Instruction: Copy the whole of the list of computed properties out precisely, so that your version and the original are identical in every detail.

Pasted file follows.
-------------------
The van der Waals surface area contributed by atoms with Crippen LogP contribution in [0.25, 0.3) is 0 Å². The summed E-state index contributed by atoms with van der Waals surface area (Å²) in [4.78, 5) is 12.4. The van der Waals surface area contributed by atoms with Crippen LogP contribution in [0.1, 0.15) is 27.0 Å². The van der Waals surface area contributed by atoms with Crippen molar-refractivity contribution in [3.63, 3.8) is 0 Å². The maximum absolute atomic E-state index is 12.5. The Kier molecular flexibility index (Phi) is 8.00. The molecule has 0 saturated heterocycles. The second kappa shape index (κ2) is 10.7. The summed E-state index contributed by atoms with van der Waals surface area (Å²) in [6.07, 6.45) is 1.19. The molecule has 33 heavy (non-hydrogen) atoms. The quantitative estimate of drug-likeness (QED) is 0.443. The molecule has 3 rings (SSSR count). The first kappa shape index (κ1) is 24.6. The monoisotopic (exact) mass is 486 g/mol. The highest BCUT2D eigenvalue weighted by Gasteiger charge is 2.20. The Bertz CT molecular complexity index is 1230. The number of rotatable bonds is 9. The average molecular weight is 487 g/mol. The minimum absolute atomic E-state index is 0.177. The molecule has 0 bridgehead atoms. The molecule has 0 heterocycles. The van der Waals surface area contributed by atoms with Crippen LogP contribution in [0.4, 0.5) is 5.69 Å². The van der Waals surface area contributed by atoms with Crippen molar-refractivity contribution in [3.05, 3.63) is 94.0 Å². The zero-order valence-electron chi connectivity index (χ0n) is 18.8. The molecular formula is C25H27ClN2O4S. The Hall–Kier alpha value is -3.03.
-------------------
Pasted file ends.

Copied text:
The van der Waals surface area contributed by atoms with Crippen LogP contribution in [0.25, 0.3) is 0 Å². The summed E-state index contributed by atoms with van der Waals surface area (Å²) in [4.78, 5) is 12.4. The van der Waals surface area contributed by atoms with Crippen LogP contribution in [0.1, 0.15) is 27.0 Å². The van der Waals surface area contributed by atoms with Crippen molar-refractivity contribution in [3.63, 3.8) is 0 Å². The maximum absolute atomic E-state index is 12.5. The Kier molecular flexibility index (Phi) is 8.00. The molecule has 0 saturated heterocycles. The second kappa shape index (κ2) is 10.7. The summed E-state index contributed by atoms with van der Waals surface area (Å²) in [6.07, 6.45) is 1.19. The molecule has 33 heavy (non-hydrogen) atoms. The quantitative estimate of drug-likeness (QED) is 0.443. The molecule has 3 rings (SSSR count). The first kappa shape index (κ1) is 24.6. The monoisotopic (exact) mass is 486 g/mol. The highest BCUT2D eigenvalue weighted by Gasteiger charge is 2.20. The Bertz CT molecular complexity index is 1230. The number of rotatable bonds is 9. The average molecular weight is 487 g/mol. The minimum absolute atomic E-state index is 0.177. The molecule has 0 bridgehead atoms. The molecule has 0 heterocycles. The van der Waals surface area contributed by atoms with Crippen LogP contribution in [0.4, 0.5) is 5.69 Å². The van der Waals surface area contributed by atoms with Crippen molar-refractivity contribution in [3.05, 3.63) is 94.0 Å². The zero-order valence-electron chi connectivity index (χ0n) is 18.8. The molecular formula is C25H27ClN2O4S. The Hall–Kier alpha value is -3.03.